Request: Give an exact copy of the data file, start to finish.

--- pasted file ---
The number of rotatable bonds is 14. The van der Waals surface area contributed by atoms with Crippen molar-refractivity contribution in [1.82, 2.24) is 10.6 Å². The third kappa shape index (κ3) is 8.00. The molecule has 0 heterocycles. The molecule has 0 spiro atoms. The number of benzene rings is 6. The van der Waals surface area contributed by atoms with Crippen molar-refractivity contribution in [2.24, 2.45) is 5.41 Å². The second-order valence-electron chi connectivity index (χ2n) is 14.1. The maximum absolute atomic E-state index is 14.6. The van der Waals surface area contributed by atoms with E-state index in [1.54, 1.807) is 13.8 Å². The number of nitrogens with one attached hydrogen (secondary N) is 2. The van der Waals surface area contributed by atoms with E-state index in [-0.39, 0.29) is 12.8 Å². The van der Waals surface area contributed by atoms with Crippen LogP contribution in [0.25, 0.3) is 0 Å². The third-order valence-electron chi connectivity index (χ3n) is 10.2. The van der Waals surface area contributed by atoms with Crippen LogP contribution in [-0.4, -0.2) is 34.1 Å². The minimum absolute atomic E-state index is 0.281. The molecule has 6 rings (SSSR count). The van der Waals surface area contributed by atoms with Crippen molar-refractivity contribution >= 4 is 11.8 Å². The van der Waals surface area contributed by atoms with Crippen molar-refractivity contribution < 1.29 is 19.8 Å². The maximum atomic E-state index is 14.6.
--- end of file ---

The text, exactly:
The number of rotatable bonds is 14. The van der Waals surface area contributed by atoms with Crippen molar-refractivity contribution in [1.82, 2.24) is 10.6 Å². The third kappa shape index (κ3) is 8.00. The molecule has 0 heterocycles. The molecule has 0 spiro atoms. The number of benzene rings is 6. The van der Waals surface area contributed by atoms with Crippen molar-refractivity contribution in [2.24, 2.45) is 5.41 Å². The second-order valence-electron chi connectivity index (χ2n) is 14.1. The maximum absolute atomic E-state index is 14.6. The van der Waals surface area contributed by atoms with E-state index in [1.54, 1.807) is 13.8 Å². The number of nitrogens with one attached hydrogen (secondary N) is 2. The van der Waals surface area contributed by atoms with E-state index in [-0.39, 0.29) is 12.8 Å². The van der Waals surface area contributed by atoms with Crippen LogP contribution in [0.25, 0.3) is 0 Å². The third-order valence-electron chi connectivity index (χ3n) is 10.2. The van der Waals surface area contributed by atoms with Crippen LogP contribution in [-0.4, -0.2) is 34.1 Å². The minimum absolute atomic E-state index is 0.281. The molecule has 6 rings (SSSR count). The van der Waals surface area contributed by atoms with Crippen molar-refractivity contribution >= 4 is 11.8 Å². The van der Waals surface area contributed by atoms with Crippen molar-refractivity contribution < 1.29 is 19.8 Å². The maximum atomic E-state index is 14.6.